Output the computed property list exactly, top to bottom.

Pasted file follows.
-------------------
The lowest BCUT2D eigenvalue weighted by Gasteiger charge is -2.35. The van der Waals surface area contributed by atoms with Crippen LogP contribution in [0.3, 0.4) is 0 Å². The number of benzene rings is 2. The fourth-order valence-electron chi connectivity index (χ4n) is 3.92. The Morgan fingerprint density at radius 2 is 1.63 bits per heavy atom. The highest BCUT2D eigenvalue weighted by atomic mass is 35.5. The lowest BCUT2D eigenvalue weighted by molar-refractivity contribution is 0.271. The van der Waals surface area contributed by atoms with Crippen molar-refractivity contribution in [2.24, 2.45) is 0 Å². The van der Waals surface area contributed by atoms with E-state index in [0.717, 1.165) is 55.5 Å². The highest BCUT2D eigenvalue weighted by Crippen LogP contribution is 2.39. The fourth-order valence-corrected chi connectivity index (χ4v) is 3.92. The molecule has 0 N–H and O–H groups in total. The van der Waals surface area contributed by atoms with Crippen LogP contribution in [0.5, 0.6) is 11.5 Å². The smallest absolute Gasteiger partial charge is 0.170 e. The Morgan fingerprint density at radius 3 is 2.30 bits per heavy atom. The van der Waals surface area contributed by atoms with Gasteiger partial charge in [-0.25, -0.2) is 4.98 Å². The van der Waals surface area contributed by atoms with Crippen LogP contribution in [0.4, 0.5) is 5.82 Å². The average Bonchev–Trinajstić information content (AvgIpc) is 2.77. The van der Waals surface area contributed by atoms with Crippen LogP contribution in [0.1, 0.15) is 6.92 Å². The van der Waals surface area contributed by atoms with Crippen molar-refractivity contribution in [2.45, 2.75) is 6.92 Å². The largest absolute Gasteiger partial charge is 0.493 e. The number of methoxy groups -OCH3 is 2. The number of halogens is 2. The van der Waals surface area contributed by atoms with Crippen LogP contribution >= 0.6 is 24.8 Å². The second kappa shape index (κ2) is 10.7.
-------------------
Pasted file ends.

The lowest BCUT2D eigenvalue weighted by Gasteiger charge is -2.35. The van der Waals surface area contributed by atoms with Crippen LogP contribution in [0.3, 0.4) is 0 Å². The number of benzene rings is 2. The fourth-order valence-electron chi connectivity index (χ4n) is 3.92. The Morgan fingerprint density at radius 2 is 1.63 bits per heavy atom. The highest BCUT2D eigenvalue weighted by atomic mass is 35.5. The lowest BCUT2D eigenvalue weighted by molar-refractivity contribution is 0.271. The van der Waals surface area contributed by atoms with Crippen molar-refractivity contribution in [2.24, 2.45) is 0 Å². The van der Waals surface area contributed by atoms with E-state index in [0.717, 1.165) is 55.5 Å². The highest BCUT2D eigenvalue weighted by Crippen LogP contribution is 2.39. The fourth-order valence-corrected chi connectivity index (χ4v) is 3.92. The molecule has 0 N–H and O–H groups in total. The van der Waals surface area contributed by atoms with Crippen LogP contribution in [0.5, 0.6) is 11.5 Å². The smallest absolute Gasteiger partial charge is 0.170 e. The Morgan fingerprint density at radius 3 is 2.30 bits per heavy atom. The van der Waals surface area contributed by atoms with Gasteiger partial charge in [-0.25, -0.2) is 4.98 Å². The van der Waals surface area contributed by atoms with Crippen LogP contribution in [0.4, 0.5) is 5.82 Å². The average Bonchev–Trinajstić information content (AvgIpc) is 2.77. The van der Waals surface area contributed by atoms with Crippen LogP contribution in [0.1, 0.15) is 6.92 Å². The van der Waals surface area contributed by atoms with Crippen molar-refractivity contribution in [2.45, 2.75) is 6.92 Å². The largest absolute Gasteiger partial charge is 0.493 e. The number of methoxy groups -OCH3 is 2. The number of halogens is 2. The van der Waals surface area contributed by atoms with Crippen LogP contribution >= 0.6 is 24.8 Å². The second kappa shape index (κ2) is 10.7.